Does Your Child Snore?

Posted on March 16, 2014 by Dr. Robb Heinrich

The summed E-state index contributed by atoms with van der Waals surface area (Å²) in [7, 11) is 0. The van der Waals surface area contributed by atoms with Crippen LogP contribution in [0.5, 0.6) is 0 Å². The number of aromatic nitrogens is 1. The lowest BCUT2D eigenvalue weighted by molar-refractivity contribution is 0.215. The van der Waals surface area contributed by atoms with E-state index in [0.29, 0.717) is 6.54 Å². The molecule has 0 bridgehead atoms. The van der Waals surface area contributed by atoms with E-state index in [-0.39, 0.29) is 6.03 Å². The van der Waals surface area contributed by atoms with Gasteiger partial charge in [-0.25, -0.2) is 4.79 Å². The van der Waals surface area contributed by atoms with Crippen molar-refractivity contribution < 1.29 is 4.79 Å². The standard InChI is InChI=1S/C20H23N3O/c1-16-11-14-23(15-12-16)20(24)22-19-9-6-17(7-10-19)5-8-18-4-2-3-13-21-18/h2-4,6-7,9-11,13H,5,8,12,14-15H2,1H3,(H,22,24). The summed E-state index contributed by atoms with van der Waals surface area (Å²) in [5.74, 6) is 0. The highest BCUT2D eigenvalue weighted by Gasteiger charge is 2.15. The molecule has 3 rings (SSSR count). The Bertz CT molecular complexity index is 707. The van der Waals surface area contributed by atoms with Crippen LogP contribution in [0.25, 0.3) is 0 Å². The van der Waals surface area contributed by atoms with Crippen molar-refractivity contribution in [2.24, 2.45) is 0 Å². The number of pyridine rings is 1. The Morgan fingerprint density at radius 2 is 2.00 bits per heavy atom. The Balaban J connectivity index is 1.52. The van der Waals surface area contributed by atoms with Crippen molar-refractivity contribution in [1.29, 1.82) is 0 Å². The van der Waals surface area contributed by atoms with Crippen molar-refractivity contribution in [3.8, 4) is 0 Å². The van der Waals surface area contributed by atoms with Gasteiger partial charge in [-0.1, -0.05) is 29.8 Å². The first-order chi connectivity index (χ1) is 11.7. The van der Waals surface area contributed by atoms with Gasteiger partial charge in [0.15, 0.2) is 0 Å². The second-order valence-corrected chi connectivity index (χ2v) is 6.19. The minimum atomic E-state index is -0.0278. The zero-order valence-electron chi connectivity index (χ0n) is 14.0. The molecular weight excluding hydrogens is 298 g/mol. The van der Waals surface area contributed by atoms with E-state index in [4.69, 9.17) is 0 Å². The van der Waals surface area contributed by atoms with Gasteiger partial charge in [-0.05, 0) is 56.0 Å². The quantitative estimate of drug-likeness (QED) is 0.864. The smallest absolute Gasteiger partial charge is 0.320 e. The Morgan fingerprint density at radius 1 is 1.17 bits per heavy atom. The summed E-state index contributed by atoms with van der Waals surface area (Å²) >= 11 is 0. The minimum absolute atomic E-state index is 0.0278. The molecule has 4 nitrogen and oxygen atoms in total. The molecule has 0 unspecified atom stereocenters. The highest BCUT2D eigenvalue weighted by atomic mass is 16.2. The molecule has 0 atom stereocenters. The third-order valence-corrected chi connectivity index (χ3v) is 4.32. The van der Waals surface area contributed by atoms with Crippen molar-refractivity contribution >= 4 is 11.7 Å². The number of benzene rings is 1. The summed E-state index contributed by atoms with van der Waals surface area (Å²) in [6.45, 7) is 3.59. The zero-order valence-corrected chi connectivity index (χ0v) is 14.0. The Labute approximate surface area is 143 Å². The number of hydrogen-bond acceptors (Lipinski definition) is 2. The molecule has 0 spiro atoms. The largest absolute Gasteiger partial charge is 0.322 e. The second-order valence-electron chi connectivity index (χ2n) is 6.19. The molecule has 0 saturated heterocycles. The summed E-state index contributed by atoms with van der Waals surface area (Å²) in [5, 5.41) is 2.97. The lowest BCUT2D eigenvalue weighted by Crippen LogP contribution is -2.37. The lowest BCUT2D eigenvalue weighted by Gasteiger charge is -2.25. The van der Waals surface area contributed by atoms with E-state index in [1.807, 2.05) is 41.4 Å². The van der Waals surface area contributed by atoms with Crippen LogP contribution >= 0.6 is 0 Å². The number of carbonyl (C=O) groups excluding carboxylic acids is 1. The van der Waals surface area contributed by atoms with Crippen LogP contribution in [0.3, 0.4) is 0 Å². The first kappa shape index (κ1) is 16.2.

Recently my 8 year old daughter, Lauren, had her tonsils and adenoids out. She did so well and I was so proud of her being so brave. The surgery was not nearly as traumatic as we thought it would be and the post op was fairly benign. I struggled with whether my wife and I were making the right choice to put my little girl through this but now I am so happy we did. So why did we consider having her tonsils out in the first place? Well, she snored! Yes, my beautiful little girl made obnoxious noises from her nose and throat as she slept. If she would ever sleep in our room I would often wake up several times a night to her snoring. Many times I thought it was my wife snoring (yes she snores too and has been tested for sleep apnea and does not have it) and I would exclaim “Honey! Roll over!” Only to find out that Lauren had sneaked into our bed in the middle of the night…and it was not my wife snoring but it was my pretty little girl! The reason we decided to have her tonsils out is simple. Children should NOT SNORE, AT ALL! Snoring in kids could be a sign of a sleep related breathing disorder. When this occurs kids may not be getting the deep sleep they need to be refreshed for a full day. Poor sleep or lack of sleep can decrease the release of Growth Hormone which kids need for proper physical and mental development. Other signs to look for in your kiddos is if they seem to lack concentration during school with poor attention span that can lead to poor grades. Are their blankets all bunched up at the foot of their bed in the morning-a sign of restless sleep. Do they have bags under their eyes, do they seem to breathe through their mouths more than their nose. In fact many kids are misdiagnosed with ADD or ADHD when in reality they are suffering from a poor night’s sleep. We all love our children more than anything in the world. Do them a huge service. After they are sleeping go to their rooms and listen to them sleep. Listen to hear if they snore, even if it is a quiet snore. Listen to hear if they grind their teeth, another sign of restless sleeping. Look in the morning if their bedding is in complete disarray. Take note if they seem sleepy often like in the afternoon when other kids are out playing about. If any of this hits home talk to your kids’ pediatrician. If you don’t get the answers you are looking for call Dr Elliott or myself, Dr Heinrich and we can help direct you. We screen all our kiddos at their cleaning appointments for any signs of sleep related breathing disorders. As your kid’s dentist if they do too! Lauren recovered nicely and besides being off from school for a week, which she did not complain about, she would tell you that having her tonsils out was not that bad. I don’t hear her snore anymore and I feel very comfortable with our decision to have her tonsils and adenoids out. Sleep well. Robb.